Michael Sean Winters is one of the smarter ideologues over at the National Catholic Reporter. Typically he’s smart enough to know he shouldn’t get into public debates with me, but on the issue of PA hospital closings and the involvement of Sr. Carol Keehan, he apparently believes he is on safe enough ground to go on the offensive. I think this is wonderful, because every time Winters writes, he betrays the classic symptoms of a liberal Catholic polemicist.
In this sense, he is an expert at “boomerang arguments”, ones which come back to hurt him more than they trouble me.
First exhibit – lies: Winters claims I think “Democrats are the root of all evil.” I don’t.
Second exhibit – more lies: “We all know, in Peters’ worldview, that Sr. Carol would say anything and do anything to support Obama.” Nope, I don’t. But it’s certainly clear that Sr. Carol is willing to do things I am not willing to do to support Obama, for instance, publicly oppose the prudential advice of the the bishops of America on a matter of critical importance. I’m not claiming she’ll do anything, I’m claiming she has done something, and that something was wrong. She should also fact-check her pro-Obamacare brochure (page 9, for instance).
Third exhibit – twisting the truth: “We all know, in Peters’ worldview, that Sr. Carol is disloyal to the bishops,” Winters claims. Hold on! … “My worldview”? Winters is right that in my rush to compose the article I accidently cited words attributed to Cardinal George that have been called into question (I take it he checked the other 25 links in my original story and those all checked out). This correction of the record poses no problem for me, because I’ll simply switch that original quotation over to a full interview conducted by National Catholic Reporter’s own John Allen with Cardinal George. I invite Winters to read the interview published by his own organization, which supports my original claim.
When he is done, Winters should then read this statement by Daniel Cardinal Dinardo, Chairmain of the USCCB’s pro-life Committee, Bishop William Murphy, chairman of its Committee on Domestic Justice, Bishop John Wester, chairman of its Committee on Migration. Then, Winters should next read this statement by Archbishop Raymond Burke. I’m confident there are others in the same vein.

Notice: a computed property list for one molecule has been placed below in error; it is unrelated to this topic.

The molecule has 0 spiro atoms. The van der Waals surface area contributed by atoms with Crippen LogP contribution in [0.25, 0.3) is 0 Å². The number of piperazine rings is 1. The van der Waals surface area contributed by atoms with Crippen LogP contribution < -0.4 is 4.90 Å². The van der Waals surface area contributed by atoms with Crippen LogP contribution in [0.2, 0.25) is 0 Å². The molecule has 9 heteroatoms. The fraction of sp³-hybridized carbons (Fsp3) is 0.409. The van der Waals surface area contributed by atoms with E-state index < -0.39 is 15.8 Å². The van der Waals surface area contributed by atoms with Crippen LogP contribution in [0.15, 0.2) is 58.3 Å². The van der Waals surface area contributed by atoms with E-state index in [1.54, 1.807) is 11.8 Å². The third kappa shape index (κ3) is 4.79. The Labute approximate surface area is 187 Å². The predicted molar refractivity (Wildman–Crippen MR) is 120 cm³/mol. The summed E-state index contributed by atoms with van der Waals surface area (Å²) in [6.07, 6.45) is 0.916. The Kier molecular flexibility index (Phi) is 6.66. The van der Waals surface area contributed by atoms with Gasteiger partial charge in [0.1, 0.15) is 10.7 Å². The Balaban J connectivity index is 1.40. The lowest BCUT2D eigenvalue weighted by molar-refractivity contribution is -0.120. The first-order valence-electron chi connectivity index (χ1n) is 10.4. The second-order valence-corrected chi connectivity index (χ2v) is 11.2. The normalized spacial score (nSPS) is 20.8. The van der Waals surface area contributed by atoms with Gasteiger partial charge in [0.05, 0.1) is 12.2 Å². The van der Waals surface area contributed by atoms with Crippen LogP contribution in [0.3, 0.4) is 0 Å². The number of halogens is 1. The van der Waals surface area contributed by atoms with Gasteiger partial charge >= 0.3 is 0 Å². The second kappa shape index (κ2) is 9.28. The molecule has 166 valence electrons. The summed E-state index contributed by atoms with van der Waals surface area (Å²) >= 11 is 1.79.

As you can see, “my worldview” is actually in good company. Indeed, in a way, I’m maybe nicer in my criticisms than are the bishops. So whose worldview is Winters living in?
As Winters writes about me, “Peters likes the bishops when they like him, but surely it is the work of Satan when the bishops’ own news agency directly contradicts, with facts and quotes, assertions he made based on shoddy reporting at the Spectator.”
My quotation of these three statements above demonstrates that many bishops of senior authority in the Church have a serious problem with the actions of Sister Keehan, actions which call into question her loyalty and obedience to their authority, and which suggest that “her worldview” is not one of a faithful Catholic (I’ll get to the Spectator shortly).
But of course, to paraphrase his own words back at him (boomerang!): “Winters likes to ignore the bishops when they disagree with him, choosing instead to attribute the fault to me when the bishops’ own words directly contradict, with facts and quotes, assertions he made based on his own shoddy understanding of the nature and teachings of the Church.”
In other words, Winters is skilled precisely at accusing others of making the sort of mistakes that he specializes in (boomerang!). Logic 101: if Winters has such a problem with my critique of CHA, and I show how my critique of the CHA is shared by senior bishops, Winters ought to take it up with the bishops I mention above, not me.
Winters says (sarcastically) I should consider running as a Senate candidate sometime. Well, I hate to break it to him, but I’m focused on being a good Catholic commentator today. And I think I’ve sufficiently defended my position here. (Before I finish entirely, however, and move on, Winters may want to tell his editors at NCR that the version of the CNS story they chose to republish is the old, uncorrected one, the same one that CNS corrected after we demanded that they revise it.)
In my next post I will spend more time discussing the developing story about Catholic hospitals closing in Pennsylvania, and what lessons we can take from the situation.